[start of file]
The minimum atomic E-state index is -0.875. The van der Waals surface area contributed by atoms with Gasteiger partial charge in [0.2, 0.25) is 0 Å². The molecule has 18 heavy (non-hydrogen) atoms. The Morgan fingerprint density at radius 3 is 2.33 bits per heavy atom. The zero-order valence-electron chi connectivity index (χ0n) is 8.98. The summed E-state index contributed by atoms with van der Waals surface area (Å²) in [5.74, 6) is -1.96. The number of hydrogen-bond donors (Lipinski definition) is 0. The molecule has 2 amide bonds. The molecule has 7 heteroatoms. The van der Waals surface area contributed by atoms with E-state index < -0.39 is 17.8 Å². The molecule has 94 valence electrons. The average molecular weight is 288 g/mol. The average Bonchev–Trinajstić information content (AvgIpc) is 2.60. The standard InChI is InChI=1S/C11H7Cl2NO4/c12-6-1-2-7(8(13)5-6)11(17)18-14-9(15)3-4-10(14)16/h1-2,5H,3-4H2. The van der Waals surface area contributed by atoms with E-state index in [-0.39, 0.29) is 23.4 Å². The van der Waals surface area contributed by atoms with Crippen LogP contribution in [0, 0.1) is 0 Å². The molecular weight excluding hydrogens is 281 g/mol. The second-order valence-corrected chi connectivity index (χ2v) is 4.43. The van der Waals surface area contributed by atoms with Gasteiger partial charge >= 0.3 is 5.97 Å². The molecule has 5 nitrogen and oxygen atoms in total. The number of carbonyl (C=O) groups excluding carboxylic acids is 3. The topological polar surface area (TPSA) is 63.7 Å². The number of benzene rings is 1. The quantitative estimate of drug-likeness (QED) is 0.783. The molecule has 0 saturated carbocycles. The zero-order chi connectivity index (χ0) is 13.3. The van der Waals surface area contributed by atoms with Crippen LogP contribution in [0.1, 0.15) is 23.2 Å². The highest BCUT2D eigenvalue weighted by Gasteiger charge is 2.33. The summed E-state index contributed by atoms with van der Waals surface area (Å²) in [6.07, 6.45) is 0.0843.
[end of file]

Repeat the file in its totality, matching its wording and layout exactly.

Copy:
The minimum atomic E-state index is -0.875. The van der Waals surface area contributed by atoms with Gasteiger partial charge in [0.2, 0.25) is 0 Å². The molecule has 18 heavy (non-hydrogen) atoms. The Morgan fingerprint density at radius 3 is 2.33 bits per heavy atom. The zero-order valence-electron chi connectivity index (χ0n) is 8.98. The summed E-state index contributed by atoms with van der Waals surface area (Å²) in [5.74, 6) is -1.96. The number of hydrogen-bond donors (Lipinski definition) is 0. The molecule has 2 amide bonds. The molecule has 7 heteroatoms. The van der Waals surface area contributed by atoms with E-state index < -0.39 is 17.8 Å². The molecule has 94 valence electrons. The average molecular weight is 288 g/mol. The average Bonchev–Trinajstić information content (AvgIpc) is 2.60. The standard InChI is InChI=1S/C11H7Cl2NO4/c12-6-1-2-7(8(13)5-6)11(17)18-14-9(15)3-4-10(14)16/h1-2,5H,3-4H2. The van der Waals surface area contributed by atoms with E-state index in [-0.39, 0.29) is 23.4 Å². The van der Waals surface area contributed by atoms with Crippen LogP contribution in [0, 0.1) is 0 Å². The molecular weight excluding hydrogens is 281 g/mol. The second-order valence-corrected chi connectivity index (χ2v) is 4.43. The van der Waals surface area contributed by atoms with Gasteiger partial charge >= 0.3 is 5.97 Å². The molecule has 5 nitrogen and oxygen atoms in total. The number of carbonyl (C=O) groups excluding carboxylic acids is 3. The topological polar surface area (TPSA) is 63.7 Å². The number of benzene rings is 1. The quantitative estimate of drug-likeness (QED) is 0.783. The molecule has 0 saturated carbocycles. The zero-order chi connectivity index (χ0) is 13.3. The van der Waals surface area contributed by atoms with Crippen LogP contribution in [0.1, 0.15) is 23.2 Å². The highest BCUT2D eigenvalue weighted by Gasteiger charge is 2.33. The summed E-state index contributed by atoms with van der Waals surface area (Å²) in [6.07, 6.45) is 0.0843.